Facts About Head Lice for Teachers & Staff

It is the goal of the Clairton City School District’s Department of Health Services in working with students and staff regarding head lice to:

1) increase the number of children ready to learn when entering school;

2) improve the educational performance of all children;

3) improve a child’s mental and physical health;

4) increase the number of children in a safe, stable, and nurturing home and community environment;

5) avoid out-of-home placements when filing educational neglect because children are chronically absent due to head lice.

6) educate parents that while head lice do not carry disease, children need to be treated to prevent further spread within the school.

7) educate staff about head lice to minimize disruption to educational process, and to work with staff to develop management strategies for prevention and containment of head lice infection.  The CDC, the National Association  of School Nurses and the American Academy of Pediatrics, do not support “no nit” policies that exclude students from school. No nit policies and practices keep the children out of their educational program needlessly.

Some facts about head lice:

1) Head lice are tiny wingless insects that live in human hair. They hatch from small eggs, called nits, which are attached to the base of individual hairs. The nits hatch in ten days and reach maturity in about two weeks. As the louse feeds on its host, it injects saliva into the wound resulting in local irritation and itching. Often a child has been infected for several weeks before becoming symptomatic.

2) Lice do not cause disease.

3) In their early stages, lice are very difficult to see. Often, their eggs (or “nits”) are easier to see and appear as small specks on individual hair shafts.

4) Lice come from a family of parasites that must stay on their host to survive. If they are off the body from two to five days, they die.

5) Direct head-to-head contact is by far the most common means of transmission. They do not have body structures like wings or musculature necessary for flying or jumping. Head lice do have six short legs that enable them to crawl very quickly.

6) There is no scientific research that finds inanimate objects (rugs, toy, stuffed animals, school buses, backpacks) to be the source of head lice transference.

7) Lice can be found on persons of any age, race, sex, or socioeconomic class. Lice do not discriminate and actually prefer clean hair to dirty hair because it’s easier for the egg to be cemented to the hair shaft.

8) Lice can infest people with any length of hair. Cutting or shaving the hair is not recommended. Shampooing the hair with medicated shampoo is necessary.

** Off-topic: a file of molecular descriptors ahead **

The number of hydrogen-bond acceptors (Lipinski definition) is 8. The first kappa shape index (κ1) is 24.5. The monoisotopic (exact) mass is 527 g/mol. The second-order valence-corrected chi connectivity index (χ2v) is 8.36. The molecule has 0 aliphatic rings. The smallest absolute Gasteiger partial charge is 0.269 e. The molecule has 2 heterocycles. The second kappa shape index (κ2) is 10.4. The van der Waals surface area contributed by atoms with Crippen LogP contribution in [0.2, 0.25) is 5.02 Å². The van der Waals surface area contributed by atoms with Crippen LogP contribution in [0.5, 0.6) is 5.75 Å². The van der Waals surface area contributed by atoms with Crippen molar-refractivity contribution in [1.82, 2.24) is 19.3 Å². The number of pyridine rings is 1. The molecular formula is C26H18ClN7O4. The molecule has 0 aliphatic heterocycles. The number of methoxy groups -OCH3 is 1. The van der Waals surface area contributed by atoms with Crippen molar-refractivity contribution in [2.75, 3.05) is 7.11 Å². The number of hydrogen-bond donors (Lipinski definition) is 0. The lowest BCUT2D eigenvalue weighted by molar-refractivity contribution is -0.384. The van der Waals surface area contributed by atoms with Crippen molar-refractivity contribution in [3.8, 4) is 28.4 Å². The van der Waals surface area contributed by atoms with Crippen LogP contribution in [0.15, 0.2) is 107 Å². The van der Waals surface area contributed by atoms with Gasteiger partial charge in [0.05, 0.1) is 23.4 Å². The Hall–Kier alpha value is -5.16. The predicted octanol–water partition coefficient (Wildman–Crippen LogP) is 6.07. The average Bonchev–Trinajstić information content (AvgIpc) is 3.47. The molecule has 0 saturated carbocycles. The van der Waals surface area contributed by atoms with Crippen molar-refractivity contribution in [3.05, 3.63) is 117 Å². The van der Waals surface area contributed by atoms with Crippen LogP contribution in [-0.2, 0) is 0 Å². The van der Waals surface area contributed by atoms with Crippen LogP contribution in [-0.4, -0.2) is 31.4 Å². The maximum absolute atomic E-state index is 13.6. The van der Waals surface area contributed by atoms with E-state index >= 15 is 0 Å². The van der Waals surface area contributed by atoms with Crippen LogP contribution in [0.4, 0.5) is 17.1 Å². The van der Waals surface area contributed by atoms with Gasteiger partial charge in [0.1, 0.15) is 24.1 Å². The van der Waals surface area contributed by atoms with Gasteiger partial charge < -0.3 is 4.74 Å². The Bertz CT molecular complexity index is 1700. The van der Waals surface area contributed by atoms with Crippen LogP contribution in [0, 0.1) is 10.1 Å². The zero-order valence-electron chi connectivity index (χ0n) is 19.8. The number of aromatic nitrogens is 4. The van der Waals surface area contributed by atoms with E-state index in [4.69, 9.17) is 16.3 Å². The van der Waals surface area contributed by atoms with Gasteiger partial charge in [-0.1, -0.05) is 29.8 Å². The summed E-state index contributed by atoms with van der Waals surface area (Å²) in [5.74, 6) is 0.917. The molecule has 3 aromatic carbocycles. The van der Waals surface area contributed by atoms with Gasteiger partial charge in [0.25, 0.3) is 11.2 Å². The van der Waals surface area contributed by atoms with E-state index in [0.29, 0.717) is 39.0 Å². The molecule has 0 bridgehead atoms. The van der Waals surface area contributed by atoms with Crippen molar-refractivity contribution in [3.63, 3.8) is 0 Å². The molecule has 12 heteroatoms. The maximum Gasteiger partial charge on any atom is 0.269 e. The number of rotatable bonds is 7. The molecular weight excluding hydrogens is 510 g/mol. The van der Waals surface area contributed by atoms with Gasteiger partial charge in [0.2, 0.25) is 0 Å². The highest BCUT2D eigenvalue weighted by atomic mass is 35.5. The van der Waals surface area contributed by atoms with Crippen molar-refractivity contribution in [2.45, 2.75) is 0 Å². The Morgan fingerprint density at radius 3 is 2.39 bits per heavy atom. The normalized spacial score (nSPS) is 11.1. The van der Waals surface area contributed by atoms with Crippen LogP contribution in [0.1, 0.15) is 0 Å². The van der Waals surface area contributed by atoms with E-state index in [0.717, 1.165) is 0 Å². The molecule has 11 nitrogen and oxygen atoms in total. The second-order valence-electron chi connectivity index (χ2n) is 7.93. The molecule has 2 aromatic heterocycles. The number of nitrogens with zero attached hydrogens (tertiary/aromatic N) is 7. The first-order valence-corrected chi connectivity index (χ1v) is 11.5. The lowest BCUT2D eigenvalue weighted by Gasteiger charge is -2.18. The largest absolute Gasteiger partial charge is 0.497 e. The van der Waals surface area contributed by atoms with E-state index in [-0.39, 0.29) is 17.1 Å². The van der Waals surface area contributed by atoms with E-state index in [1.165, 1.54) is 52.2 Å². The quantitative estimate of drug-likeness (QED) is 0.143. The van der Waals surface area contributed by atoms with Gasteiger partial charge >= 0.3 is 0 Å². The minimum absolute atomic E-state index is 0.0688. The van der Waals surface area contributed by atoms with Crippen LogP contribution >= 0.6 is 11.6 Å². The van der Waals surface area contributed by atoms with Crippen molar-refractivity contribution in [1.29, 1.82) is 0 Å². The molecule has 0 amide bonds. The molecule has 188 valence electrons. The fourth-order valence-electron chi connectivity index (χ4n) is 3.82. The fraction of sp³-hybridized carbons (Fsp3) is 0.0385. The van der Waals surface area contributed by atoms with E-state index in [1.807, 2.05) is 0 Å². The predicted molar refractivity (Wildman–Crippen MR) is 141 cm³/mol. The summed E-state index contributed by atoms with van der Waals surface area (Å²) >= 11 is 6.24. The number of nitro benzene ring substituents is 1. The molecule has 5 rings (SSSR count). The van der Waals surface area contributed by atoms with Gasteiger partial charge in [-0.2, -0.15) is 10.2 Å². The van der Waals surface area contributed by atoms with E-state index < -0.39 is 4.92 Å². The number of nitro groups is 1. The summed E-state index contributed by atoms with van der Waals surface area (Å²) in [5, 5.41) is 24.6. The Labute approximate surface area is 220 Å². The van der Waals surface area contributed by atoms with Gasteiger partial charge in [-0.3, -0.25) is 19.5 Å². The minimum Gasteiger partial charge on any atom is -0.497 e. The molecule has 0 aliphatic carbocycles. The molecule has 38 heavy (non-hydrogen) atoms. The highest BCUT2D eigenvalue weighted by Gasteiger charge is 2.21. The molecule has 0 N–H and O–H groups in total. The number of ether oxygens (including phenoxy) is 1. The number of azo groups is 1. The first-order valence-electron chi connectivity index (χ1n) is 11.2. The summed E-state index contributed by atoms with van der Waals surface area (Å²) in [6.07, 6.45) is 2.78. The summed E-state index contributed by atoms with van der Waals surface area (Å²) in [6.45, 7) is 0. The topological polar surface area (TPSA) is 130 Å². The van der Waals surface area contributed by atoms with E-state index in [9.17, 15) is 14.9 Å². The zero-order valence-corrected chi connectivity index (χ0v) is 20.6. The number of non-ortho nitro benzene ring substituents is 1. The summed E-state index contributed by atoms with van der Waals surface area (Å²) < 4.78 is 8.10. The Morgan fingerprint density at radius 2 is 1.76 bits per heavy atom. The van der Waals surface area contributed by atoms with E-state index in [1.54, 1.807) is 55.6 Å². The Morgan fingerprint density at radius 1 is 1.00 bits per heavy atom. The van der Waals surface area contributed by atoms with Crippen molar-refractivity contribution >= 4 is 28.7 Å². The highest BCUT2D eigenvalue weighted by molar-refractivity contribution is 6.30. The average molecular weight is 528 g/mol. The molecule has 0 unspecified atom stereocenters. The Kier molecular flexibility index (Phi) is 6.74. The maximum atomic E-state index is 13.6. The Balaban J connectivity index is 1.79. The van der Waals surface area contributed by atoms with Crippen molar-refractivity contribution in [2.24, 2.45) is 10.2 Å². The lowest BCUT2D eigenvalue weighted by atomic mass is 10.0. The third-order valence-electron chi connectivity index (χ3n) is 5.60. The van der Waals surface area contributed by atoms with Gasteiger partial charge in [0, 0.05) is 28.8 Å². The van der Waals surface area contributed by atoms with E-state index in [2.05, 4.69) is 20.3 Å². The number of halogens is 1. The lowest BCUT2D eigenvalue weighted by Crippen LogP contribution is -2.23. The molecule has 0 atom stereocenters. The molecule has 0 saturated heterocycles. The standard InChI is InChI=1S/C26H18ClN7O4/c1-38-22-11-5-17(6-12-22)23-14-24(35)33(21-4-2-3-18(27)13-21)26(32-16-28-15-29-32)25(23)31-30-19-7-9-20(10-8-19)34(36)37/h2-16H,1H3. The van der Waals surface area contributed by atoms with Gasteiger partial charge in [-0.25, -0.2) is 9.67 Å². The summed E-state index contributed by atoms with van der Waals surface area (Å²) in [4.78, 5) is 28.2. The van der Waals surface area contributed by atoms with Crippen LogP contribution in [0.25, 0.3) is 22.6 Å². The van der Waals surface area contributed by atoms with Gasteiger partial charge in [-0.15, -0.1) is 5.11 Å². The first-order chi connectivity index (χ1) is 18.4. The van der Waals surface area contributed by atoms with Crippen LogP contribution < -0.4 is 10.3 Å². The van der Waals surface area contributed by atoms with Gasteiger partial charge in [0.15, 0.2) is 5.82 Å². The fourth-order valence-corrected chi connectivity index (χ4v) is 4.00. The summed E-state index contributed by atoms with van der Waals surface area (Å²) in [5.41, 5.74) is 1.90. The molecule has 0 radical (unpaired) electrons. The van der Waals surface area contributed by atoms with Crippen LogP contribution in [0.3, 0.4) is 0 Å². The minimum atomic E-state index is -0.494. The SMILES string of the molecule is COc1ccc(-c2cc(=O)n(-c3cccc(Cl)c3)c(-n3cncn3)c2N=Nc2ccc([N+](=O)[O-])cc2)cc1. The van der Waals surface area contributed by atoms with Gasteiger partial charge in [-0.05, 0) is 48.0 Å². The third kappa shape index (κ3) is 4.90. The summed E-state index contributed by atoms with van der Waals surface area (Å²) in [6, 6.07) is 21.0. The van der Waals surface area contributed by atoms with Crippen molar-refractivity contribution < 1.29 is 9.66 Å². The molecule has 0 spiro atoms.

9) Dead nits can remain attached to the hair shaft for months because they are secured with a waterproof, cement like substance. Treatment is warranted only when active lice or viable eggs are present. No one should be treated “just in case”. This leads to potential resistance of head lice to chemicals in treatment but shampoos containing insecticides can be toxic and may cause real health problems.

10) Often, normal activities are disrupted because of excessive reaction to these insect pests.

Signs and symptoms of head lice:

1) Itching of skin where lice feed on the scalp or neck.

2) Nits may be glued to hair, commonly behind ears and at or near the nape of the neck.

3) Scratching, especially behind and around ears and at the nape of the neck.

4) Rash on neck, sores, or crusting from bacterial infection due to excessive scratching. Incubation period: 6 to 10 days from laying to hatching of eggs.

Exclusion from the group setting: Yes, at the end of the school day.

 1) Children with lice should be referred for treatment at the end of the day.

 2) Until the end of the day, avoid activity that involves the child in head-to-head contact with other children or sharing of head gear.

To prevent lice infestation:

1) Encourage children not to share headgear, towels, and bedding.

 2) Provide separate storage areas for each child’s clothing (widely placed hooks, individual plastic bags, etc.).

3) During nap time, placement of children alternating heads and feet.

4) Discourage ear whispering and huddling during organized activities.

During an outbreak of pediculosis: Classroom activities involving frequent body contact should be minimized, or temporarily suspended.

1) A practice of assigning hooks in cloakrooms should be initiated.

2.) Hats are kept in coat sleeves or pockets

3) Separate clothes in plastic bags.

4) “Dress-up” activities should be temporarily discontinued.

5) Resting mats, towels, or pillows for younger children should be permanently assigned and kept separated.

6) Carpeted classrooms should be thoroughly vacuumed daily.

7) It is not advisable to fumigate schools or buses, and should not be allowed.

8) Consider assigned seating in buses temporarily.

9) Use belly hugs instead if head-to-head contact hugs.